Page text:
The following is an exerpt from “My Life In The Dirt” available at Amazon in Kindle format at  This brief bit is about Geotechnical Drilling, and the crazy people working in that area of expertise.  My introduction to them was rather abrupt, but probably not uncommon.

The very first time I met a driller was memorable.  In 1970 I was still not yet groomed in geotechnical boring logging.  My training in that area started late in 1970, but until then, the drill rig would show up from a neighboring city complete with a Golder technician from another office.  I was still an innocent teenager who had yet to be tarnished by a driller, my day was fast approaching. 

Once John told me that I had to take some empty jars for samples out to a rig working in the country near the city.  Off I went in pursuit of a drill rig, the station wagon loaded down with boxes of empty jars.  I pulled off the county road with my load of sample jars.  I looked across a soy bean field and saw the rig and where the truck mounted rig had entered the field and proceeded to follow the same path.  For those of you that don’t know, soy beans grow to about three feet in height, about the height of the hood of a 1970 Dodge Station Wagon.  Zipping along the flat field, soy beans flying in all directions I followed the path as best I could.  I could still see the drill rig in the distance but lost sight of the trail I had been following.  I stopped mid field and stood next to the car.  The rig was one still one field over.  Honking my horn I got the attention of the driller who waved and then motioned me to drive over to the rig.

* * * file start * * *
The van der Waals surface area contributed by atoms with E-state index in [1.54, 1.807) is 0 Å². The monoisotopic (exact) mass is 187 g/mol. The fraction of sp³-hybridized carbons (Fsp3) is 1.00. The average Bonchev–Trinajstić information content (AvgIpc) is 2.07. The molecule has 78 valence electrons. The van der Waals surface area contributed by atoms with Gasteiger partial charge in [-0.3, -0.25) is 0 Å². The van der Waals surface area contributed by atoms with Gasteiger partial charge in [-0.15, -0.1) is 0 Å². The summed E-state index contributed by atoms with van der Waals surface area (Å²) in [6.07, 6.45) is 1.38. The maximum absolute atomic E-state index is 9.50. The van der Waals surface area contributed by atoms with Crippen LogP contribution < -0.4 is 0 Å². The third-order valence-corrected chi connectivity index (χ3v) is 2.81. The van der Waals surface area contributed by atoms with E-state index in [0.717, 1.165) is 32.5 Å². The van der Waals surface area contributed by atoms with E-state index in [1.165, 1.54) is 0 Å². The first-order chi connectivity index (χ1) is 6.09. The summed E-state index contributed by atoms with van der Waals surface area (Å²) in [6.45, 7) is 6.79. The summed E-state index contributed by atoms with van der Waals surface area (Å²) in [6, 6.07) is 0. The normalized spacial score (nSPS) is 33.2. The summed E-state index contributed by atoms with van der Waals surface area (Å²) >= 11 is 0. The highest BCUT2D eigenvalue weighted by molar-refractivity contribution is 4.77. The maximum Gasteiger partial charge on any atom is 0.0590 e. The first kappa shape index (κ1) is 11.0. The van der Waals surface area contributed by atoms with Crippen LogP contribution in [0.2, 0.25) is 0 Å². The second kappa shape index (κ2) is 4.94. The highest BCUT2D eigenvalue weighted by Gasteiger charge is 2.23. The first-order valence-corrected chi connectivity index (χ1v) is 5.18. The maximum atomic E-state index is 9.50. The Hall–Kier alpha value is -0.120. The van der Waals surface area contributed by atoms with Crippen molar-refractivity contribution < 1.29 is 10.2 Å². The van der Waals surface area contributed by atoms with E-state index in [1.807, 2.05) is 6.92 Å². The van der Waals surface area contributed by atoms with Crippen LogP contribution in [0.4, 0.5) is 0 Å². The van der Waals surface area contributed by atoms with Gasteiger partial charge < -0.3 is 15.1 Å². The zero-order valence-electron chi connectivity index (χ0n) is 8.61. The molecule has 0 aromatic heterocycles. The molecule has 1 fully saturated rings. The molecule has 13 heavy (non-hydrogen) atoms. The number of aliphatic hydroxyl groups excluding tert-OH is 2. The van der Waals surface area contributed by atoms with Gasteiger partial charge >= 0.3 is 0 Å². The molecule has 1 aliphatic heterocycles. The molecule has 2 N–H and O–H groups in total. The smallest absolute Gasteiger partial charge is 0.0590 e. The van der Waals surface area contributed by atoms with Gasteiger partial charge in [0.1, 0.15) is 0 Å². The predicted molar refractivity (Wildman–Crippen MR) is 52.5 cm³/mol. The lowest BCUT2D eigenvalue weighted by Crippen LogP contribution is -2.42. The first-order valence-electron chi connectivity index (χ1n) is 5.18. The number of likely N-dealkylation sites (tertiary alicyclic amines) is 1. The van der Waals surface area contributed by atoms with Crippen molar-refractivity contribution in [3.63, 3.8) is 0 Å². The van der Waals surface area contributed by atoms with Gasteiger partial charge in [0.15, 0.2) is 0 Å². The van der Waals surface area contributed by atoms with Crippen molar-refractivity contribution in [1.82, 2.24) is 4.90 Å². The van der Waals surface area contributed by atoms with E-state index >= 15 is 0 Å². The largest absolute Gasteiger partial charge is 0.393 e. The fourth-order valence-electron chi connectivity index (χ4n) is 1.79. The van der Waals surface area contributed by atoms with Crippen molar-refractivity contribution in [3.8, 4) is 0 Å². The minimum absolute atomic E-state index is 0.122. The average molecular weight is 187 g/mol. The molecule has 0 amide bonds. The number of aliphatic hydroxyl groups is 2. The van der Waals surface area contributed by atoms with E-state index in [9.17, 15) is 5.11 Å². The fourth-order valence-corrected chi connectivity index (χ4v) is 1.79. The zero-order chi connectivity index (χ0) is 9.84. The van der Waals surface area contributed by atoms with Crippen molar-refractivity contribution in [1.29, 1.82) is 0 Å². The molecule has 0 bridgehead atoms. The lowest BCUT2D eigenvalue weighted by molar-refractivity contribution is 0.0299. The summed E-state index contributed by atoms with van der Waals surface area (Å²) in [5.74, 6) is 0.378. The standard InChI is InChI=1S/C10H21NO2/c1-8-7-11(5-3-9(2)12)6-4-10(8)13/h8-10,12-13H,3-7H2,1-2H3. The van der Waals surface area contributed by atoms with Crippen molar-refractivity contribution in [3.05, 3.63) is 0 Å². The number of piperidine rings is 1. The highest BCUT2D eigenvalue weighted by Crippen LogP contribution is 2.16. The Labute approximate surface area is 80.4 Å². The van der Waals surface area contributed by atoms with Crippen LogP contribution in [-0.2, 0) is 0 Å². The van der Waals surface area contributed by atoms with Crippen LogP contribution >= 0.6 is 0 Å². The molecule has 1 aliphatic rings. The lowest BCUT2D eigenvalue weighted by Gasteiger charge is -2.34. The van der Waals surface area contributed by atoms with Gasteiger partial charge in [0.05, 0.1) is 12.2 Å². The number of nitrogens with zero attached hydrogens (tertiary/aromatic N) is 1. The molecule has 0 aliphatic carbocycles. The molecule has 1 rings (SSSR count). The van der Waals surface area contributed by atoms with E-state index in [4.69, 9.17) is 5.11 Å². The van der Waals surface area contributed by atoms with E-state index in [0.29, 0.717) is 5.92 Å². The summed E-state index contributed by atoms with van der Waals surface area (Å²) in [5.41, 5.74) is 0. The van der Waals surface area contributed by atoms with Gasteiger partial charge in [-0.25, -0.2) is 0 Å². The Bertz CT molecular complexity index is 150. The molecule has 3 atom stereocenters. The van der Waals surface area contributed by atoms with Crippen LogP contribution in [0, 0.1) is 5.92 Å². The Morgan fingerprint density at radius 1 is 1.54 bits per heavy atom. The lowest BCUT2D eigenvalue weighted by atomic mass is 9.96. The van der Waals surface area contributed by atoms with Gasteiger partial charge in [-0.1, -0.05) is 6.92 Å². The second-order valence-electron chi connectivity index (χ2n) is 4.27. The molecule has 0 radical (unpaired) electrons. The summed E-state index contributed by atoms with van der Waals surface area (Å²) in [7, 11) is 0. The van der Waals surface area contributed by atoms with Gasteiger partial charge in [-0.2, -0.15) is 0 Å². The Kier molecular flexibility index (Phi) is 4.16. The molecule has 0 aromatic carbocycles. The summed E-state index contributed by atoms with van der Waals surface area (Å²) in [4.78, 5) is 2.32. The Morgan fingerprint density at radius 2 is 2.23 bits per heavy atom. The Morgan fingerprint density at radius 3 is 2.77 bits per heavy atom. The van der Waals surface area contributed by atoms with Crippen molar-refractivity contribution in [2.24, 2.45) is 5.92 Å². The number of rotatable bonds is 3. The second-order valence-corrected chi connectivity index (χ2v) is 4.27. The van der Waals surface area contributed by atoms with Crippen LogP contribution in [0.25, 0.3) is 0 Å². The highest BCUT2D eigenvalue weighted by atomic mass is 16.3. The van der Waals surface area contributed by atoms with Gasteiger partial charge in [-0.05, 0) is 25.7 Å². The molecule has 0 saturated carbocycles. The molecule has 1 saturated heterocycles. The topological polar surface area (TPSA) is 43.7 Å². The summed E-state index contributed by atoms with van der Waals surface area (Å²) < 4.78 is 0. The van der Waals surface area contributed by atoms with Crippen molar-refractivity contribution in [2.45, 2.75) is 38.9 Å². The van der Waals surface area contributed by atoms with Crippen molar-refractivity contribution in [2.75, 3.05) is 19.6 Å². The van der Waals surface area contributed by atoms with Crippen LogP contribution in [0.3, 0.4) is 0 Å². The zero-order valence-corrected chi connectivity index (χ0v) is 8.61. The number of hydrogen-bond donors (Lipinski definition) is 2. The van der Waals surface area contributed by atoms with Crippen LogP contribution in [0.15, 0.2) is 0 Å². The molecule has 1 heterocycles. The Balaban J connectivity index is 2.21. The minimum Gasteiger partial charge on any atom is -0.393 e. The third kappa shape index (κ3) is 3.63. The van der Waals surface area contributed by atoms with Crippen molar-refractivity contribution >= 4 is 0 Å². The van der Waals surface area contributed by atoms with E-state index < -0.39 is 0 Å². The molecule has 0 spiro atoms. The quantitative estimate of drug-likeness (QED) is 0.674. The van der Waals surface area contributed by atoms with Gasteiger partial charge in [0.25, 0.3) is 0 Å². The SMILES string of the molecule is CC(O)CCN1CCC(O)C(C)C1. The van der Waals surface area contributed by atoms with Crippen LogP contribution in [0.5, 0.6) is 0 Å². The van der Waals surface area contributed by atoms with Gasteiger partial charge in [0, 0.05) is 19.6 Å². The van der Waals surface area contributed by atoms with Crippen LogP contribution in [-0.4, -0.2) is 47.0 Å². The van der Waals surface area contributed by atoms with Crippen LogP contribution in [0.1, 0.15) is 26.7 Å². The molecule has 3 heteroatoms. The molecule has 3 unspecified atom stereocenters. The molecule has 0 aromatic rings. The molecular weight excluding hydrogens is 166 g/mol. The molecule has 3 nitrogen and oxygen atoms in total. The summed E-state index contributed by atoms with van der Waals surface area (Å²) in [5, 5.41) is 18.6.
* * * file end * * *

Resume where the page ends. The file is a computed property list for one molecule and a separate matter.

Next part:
Hopping back into the car I took off directly towards the rig, beans flying.  It is an interesting fact that farmers plow and plant all the way up to the edge of any creeks that may run through their fields.  At the time of this incident I was not aware of that fact but it would soon be a fact that I will never forget.  Zipping along at about 20 mph the beans suddenly turned into long grass which suddenly turned into a ten foot deep ditch.  The 1970 Dodge Station Wagon did not have modern day stop on a dime, or stop on soy bean, brakes and by time I realized what was about to occur it didn’t matter anyway.  The car ended up nose down almost completely vertical in a ditch with about one foot of water in the bottom of it.  I clambered out of the car and climbed up the side of the bank to the edge.  Looking over at the drill rig, now only about 100 feet away, on the other side of the ditch, I got my first impression of what drillers are like.  The driller, the helper and the technician were all holding their sides and roaring in laughter.  This laughter didn’t stop for at least half an hour as about 1/3 of the car was visible above the soy beans.  After they calmed down they drove the truck down the field to a “bridge” and into the field I was mostly in.  A quick chain to the bumper and the car was extracted from the ditch.  Minor shaping of the chrome grill had the car back to near perfect condition. 

The drillers admitted to me they knew the ditch was there, but wanted to see if the new guy would find it the hard way.  To this day, I still tend to let the new guys learn things the hard way, more on that later.  A couple of days later John Capps showed up at work in a Taxi.  Apparently the water pump had broken on the station wagon and was being towed to a garage.  I told him it was probably due to the mileage, John never did learn of the soy bean field incident.